How to not get caught out by Daylight Saving

Yes, it’s nearly that time of the year again already. We’re well and truly into Autumn and the clocks are about to go back on 25th October.

A few years ago Daylight Saving was a Brucey Bonus for me, as it would’ve meant an extra hour out clubbing and an extra, delicious hour in bed in the morning. But for those of us with young children, we recite the phrase ‘Spring Forward, Fall Back’ to remember which way round it is (I can never remember!) and groan when we realise that it’s fall back and one of our sacred hours of sleep is stolen from us.
For those with early risers, this will probably hurt the most. A do-able 6am start suddenly turns into 5am which is definitely not so do-able.

Whatever time your child wakes in the morning they are going to be affected so I’ve put together some strategies that can help smooth the transition.

1. Do nothing

This is a ‘cold turkey’ approach where you wake up on the Sunday morning, adjust all your clocks and start your child’s routine 1 hour later immediately: Naps start 1 hour later and the same for bedtime.

2. Adjust their routine in advance
Starting on the Monday or Tuesday before the change, start to slowly shift their schedule 10 or 15 minutes later each day so that by the time you hit Sunday and you’ve lost the hour, naps and bedtime will be the same as what it was the previous Sunday.

e.g. Usual bedtime 7:00pm
Mon 7:10pm
Tues 7:20pm
Wed 7:30pm
Thurs 7:40pm
Fri 7:50pm
Sat 8:00pm
Sun 7:00pm (after Daylight Saving)

Remember that you will need to make the same adjustment to naps and mealtimes.

Unfortunately, moving the bedtime later doesn’t necessarily mean that the wake up time will adjust immediately as well, it can lag behind a few days but that is normal so remain consistent.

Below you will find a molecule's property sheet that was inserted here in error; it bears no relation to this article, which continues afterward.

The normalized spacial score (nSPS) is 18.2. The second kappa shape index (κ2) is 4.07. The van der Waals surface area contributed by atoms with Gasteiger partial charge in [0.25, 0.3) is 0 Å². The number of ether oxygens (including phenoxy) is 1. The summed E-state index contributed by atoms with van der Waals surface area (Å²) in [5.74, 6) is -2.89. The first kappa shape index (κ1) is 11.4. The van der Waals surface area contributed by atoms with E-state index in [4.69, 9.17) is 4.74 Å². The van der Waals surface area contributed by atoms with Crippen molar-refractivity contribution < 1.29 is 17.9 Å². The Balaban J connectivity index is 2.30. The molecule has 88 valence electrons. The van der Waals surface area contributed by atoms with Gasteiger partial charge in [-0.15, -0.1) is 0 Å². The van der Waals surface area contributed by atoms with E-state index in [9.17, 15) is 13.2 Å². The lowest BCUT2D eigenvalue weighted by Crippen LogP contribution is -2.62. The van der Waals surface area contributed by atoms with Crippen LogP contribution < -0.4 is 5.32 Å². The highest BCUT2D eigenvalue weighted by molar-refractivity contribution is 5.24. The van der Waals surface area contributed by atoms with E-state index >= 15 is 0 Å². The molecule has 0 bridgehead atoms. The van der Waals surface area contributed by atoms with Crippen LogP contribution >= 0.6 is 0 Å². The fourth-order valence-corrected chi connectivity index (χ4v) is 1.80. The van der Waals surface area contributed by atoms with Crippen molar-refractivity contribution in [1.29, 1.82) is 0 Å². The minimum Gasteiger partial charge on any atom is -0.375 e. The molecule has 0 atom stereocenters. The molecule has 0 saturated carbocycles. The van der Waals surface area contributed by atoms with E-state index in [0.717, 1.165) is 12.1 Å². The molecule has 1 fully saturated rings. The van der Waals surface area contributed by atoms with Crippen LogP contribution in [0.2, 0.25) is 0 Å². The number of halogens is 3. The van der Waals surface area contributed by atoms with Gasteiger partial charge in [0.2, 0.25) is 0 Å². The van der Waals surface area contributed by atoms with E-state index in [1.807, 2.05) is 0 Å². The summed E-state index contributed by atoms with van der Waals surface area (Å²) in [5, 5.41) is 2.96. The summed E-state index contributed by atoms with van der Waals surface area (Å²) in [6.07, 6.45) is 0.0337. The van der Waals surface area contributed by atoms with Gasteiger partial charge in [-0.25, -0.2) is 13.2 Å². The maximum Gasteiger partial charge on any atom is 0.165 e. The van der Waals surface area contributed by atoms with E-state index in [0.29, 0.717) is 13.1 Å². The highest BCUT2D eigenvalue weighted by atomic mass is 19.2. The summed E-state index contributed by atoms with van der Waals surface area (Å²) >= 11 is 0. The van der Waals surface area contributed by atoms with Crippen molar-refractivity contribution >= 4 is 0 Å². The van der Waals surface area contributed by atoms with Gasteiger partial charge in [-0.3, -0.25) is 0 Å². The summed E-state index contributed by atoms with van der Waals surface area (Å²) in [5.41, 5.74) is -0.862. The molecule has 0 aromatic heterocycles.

3. Begin to phase the routine adjustment
The same as strategy #2 but starting 3 days in advance.

e.g. Usual bedtime 7:00pm
Thurs 7:10pm
Fri 7:20pm
Sat 7:30pm
Sun 6:30pm (after Daylight Saving)
Mon 6:40pm
Tues 6:50pm
Wed 7:00pm

Which method you go for is really down to the personality of your child and your personal circumstances. If your child is fairly easy going and adaptable then you can just go with the flow with strategy #1.

If they’re not so adaptable then it is probably better for everyone to make the change gradually using strategies #2 or #3.

More than one child to consider? Go with the strategy that will work for the least adaptable child.

Working parents? I would go for either strategy #2 or #3 and avoid an early morning Monday shocker!

Early Risers. Anything from 6:00am is considered ‘normal’ waking but I hear from lots of parents whose children consistently wake up before this time. You guys definitely want to start making the adjustment early and I would suggest strategy #2.

Night waker. If your child wakes at night when you feel they should be sleeping through, then it’s likely that they’re overtired. Adopting a gentle phasing strategy is best, we don’t to make a bad situation worse.

What else can I do?

Expect a bumpy road for a week or two and try not to get frustrated.

Adjust your bedtime. If you expect some early mornings then get yourself in bed earlier so you’re tired and irritable in the morning.

Keep a watch out for signs that your little one is getting overtired and make sure they are getting good quality daytime naps. Naps are really important through this transition (well actually they’re important ALL the time but that’s another topic!).

Give their circadian rhythm a helping hand to adjust by keeping the bedroom nice and dark during ‘night time’ and then exposure to daylight immediately at the desired ‘wake up’ time.

Good luck with the transition and if you find that you just can’t shake those dawn starts, then get in contact and let me show you how to get to that elusive 7:00am.

Please share the tips with other parents using the links below.

5 WAYS TO GET YOUR CHILD SLEEPING THROUGH THE NIGHT
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